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Friday, September 17, 2021

Isaacman takes charitable giving to new heights

Media outlets have used the words "average," "normal," "regular" and "tourists," to describe the civilians currently orbiting the earth every 90 minutes on a SpaceX Dragon, but there is nothing ordinary about the Inspiration4 crew and its mission commander Jared Isaacman, founder and chief executive officer of Shift4. The three-day orbital flight, financed and led by Isaacman, is set to splash down off the coast of Florida on or around Sept. 18, 2021, depending on weather, according to SpaceX representatives.

Isaacman called Inspiration4 "the realization of a lifelong dream and a step towards a future in which anyone can venture out and explore the stars." He pointed out that the mission's goal is to raise awareness and funds to support St. Jude Children's Research Hospital and its efforts to end childhood cancer. "I appreciate the tremendous responsibility that comes with commanding this mission, and I want to use this historic moment to inspire humanity while helping to tackle childhood cancer here on Earth," he said in a statement.

Elon Musk, SpaceX founder and CEO, who has sent 14 astronauts into space within the last 12 months, has shared Inspiration4 updates on Twitter. "Just spoke with Inspiration4x crew," he tweeted on Sept. 16, 2021. "All is well."

Rigorous training

In a pre-flight news conference held Sept. 14, at Cape Canaveral, Isaacman and crew affirmed their readiness for the mission. Isaacman noted that he and fellow crew members Sian Proctor, a geoscientist, Hayley Arceneaux, a medical assistant and Chris Sembroski, a data scientist, underwent months of rigorous training to prepare for the historic flight.

Pre-flight training included learning how to operate in microgravity, zero gravity and manage various unanticipated events, SpaceX representatives stated. In addition, Isaacman, a licensed commercial and military aircraft operator, took crew members on Falcon jet training exercises, which he described as riskier in some ways than their subsequent SpaceX rocket launch.

Acknowledging that fewer than 600 humans have reached space, Isaacman said he is proud to model the way for civilian space travel and to share biomedical data collected along the way. During the trip, a series of clinical tests, underwritten by virtual science research institute TRISH, will be performed and shared with the NASA Human Research Program, he added.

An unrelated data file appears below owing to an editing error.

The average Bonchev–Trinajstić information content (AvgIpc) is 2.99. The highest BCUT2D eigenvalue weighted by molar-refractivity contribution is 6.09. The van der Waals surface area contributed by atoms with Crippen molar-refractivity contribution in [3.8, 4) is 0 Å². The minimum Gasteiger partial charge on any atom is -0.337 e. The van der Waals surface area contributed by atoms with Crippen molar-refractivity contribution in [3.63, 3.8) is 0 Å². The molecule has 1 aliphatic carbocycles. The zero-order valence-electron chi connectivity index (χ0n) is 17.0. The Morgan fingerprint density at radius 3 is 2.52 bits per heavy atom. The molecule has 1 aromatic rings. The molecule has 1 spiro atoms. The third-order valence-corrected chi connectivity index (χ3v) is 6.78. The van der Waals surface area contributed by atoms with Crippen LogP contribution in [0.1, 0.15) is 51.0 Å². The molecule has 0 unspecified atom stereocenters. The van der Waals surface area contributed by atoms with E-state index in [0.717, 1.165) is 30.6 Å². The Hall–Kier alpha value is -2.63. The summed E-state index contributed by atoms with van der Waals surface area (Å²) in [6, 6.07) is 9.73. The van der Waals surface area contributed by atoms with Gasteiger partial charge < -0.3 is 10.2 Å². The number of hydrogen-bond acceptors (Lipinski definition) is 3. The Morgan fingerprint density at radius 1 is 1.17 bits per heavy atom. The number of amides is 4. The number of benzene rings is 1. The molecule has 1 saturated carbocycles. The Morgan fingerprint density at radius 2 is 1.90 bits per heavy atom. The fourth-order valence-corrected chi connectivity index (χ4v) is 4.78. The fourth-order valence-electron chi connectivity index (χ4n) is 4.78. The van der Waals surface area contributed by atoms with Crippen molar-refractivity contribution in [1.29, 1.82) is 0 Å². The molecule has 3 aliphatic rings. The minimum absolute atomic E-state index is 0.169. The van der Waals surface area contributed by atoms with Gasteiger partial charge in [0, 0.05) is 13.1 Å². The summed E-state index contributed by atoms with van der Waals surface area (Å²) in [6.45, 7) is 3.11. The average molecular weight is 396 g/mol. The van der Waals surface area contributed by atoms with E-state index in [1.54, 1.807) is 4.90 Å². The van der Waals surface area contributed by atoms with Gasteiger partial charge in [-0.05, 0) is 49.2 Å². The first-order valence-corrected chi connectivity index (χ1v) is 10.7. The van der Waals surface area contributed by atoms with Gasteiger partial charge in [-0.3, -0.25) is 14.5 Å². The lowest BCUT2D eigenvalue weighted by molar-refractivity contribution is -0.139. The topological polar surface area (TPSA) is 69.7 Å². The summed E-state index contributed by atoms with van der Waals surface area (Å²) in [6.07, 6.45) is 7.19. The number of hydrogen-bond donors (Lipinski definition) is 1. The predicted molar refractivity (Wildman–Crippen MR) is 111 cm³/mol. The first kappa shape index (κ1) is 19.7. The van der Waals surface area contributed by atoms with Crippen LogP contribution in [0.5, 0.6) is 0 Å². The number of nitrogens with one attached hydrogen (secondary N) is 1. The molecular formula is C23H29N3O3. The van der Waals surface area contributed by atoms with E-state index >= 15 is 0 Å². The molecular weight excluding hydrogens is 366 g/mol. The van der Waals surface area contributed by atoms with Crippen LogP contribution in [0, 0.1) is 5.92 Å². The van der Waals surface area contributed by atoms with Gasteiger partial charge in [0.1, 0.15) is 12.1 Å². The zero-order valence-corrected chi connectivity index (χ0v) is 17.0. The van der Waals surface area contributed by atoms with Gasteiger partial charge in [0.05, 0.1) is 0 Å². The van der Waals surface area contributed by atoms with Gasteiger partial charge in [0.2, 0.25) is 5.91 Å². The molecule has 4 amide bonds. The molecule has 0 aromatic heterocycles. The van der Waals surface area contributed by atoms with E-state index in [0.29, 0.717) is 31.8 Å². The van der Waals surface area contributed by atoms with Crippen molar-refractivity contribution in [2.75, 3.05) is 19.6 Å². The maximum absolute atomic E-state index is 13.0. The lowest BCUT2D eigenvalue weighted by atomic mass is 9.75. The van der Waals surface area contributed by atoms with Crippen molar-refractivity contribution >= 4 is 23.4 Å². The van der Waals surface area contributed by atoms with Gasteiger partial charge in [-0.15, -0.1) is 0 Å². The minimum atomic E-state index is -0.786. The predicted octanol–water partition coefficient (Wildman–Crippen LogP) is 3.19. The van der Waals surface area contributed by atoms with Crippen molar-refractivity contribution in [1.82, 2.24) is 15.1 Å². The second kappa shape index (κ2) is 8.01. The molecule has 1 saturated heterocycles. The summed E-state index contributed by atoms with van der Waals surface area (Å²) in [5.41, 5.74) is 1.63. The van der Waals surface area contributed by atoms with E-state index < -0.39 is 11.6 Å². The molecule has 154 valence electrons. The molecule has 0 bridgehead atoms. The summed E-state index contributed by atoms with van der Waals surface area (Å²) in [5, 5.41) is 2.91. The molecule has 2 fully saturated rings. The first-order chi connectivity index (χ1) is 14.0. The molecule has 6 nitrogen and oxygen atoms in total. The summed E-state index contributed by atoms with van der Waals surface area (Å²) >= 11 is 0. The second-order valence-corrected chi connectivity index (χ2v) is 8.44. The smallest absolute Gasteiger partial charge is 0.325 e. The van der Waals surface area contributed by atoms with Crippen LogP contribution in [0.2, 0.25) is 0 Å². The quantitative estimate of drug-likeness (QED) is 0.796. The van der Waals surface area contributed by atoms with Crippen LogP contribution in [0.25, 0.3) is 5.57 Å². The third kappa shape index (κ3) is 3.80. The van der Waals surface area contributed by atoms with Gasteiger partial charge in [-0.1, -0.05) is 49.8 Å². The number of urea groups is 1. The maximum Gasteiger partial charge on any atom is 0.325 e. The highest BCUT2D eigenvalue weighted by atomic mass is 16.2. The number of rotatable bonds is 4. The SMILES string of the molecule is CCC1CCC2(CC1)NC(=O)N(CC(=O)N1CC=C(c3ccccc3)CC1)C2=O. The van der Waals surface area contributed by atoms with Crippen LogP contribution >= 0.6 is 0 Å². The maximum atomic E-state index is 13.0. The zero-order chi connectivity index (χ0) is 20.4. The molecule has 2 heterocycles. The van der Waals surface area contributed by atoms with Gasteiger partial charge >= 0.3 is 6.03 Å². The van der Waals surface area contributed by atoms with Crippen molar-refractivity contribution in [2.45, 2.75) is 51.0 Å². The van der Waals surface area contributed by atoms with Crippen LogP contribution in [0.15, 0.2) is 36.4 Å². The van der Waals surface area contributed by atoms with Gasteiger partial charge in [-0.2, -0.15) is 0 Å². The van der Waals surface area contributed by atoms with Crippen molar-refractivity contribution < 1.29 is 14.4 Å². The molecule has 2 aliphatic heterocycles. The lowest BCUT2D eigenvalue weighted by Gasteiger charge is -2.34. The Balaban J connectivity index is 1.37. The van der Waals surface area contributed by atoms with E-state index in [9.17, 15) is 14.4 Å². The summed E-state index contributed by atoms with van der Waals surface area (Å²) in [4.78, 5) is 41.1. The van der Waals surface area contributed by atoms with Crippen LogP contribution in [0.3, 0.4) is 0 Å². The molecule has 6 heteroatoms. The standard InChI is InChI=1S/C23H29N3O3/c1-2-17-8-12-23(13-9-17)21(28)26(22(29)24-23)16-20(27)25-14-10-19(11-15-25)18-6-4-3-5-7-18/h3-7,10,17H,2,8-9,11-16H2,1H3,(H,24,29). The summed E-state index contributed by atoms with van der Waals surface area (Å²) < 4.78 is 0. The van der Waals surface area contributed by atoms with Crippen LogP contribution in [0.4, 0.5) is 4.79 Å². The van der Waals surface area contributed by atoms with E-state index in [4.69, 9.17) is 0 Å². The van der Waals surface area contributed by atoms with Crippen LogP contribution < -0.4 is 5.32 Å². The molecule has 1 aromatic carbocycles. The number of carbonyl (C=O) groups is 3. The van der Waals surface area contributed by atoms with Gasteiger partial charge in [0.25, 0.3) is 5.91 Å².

Perseverance

Isaacman co-founded Draken International in 2011, a firm that trains military pilots, and belongs to the Black Diamond Jet Team, an elite group of fighter jet pilots who perform at airshows. In April 2009, he set a new world record in a Speed-Around-The-World flight to raise money and awareness for the Make-a-Wish Foundation. This was particularly meaningful for Isaacman, because it supported a worthy cause and vindicated a former unsuccessful attempt.

"It is important to remember that we have only accomplished a portion of our objectives for this trip," he wrote in an open letter to Speed-Around-The-World supporters on April 20, 2009. "As pilots, it's a tremendous privilege to be able to undertake this type of adventure, but as citizens we must remember our responsibilities to charitable causes like the Make-A-Wish Foundation."

Isaacman further noted that numerous Americans faced economic hardships during the Great Recession but stressed the need to help children in good times and bad, stating nothing matters more than "granting a child's fondest wish."

Innovation, inclusion

Richard C. Shadyac Jr., president and chief CEO at ALSAC, the fundraising arm of St. Jude Children's Research Hospital, commended Isaacman for his consistent charitable focus.

"From the beginning, St. Jude has been at the forefront of innovation and inclusion, leading in cancer research, care and treatment for some of the world's sickest children regardless of race, ethnicity, beliefs or a family's ability to pay," Shadyac said in a statement. "This [Inspiration4] partnership brings two missions together to create one incredible moment in time that will make an impact for years to come on the global effort to cure childhood cancer."

Inspiration4's mission is especially personal for crew member Haley Arceneaux, who was treated 20 years ago at St. Jude and returned to work there as a physician's assistant wearing "a name badge instead of a wrist band," Arceneaux recounted.

For additional information about Inspiration4 and to participate in the mission's goal of raising $200 million for St. Jude Children's Research Hospital, visit inspiration4.com/donate . end of article

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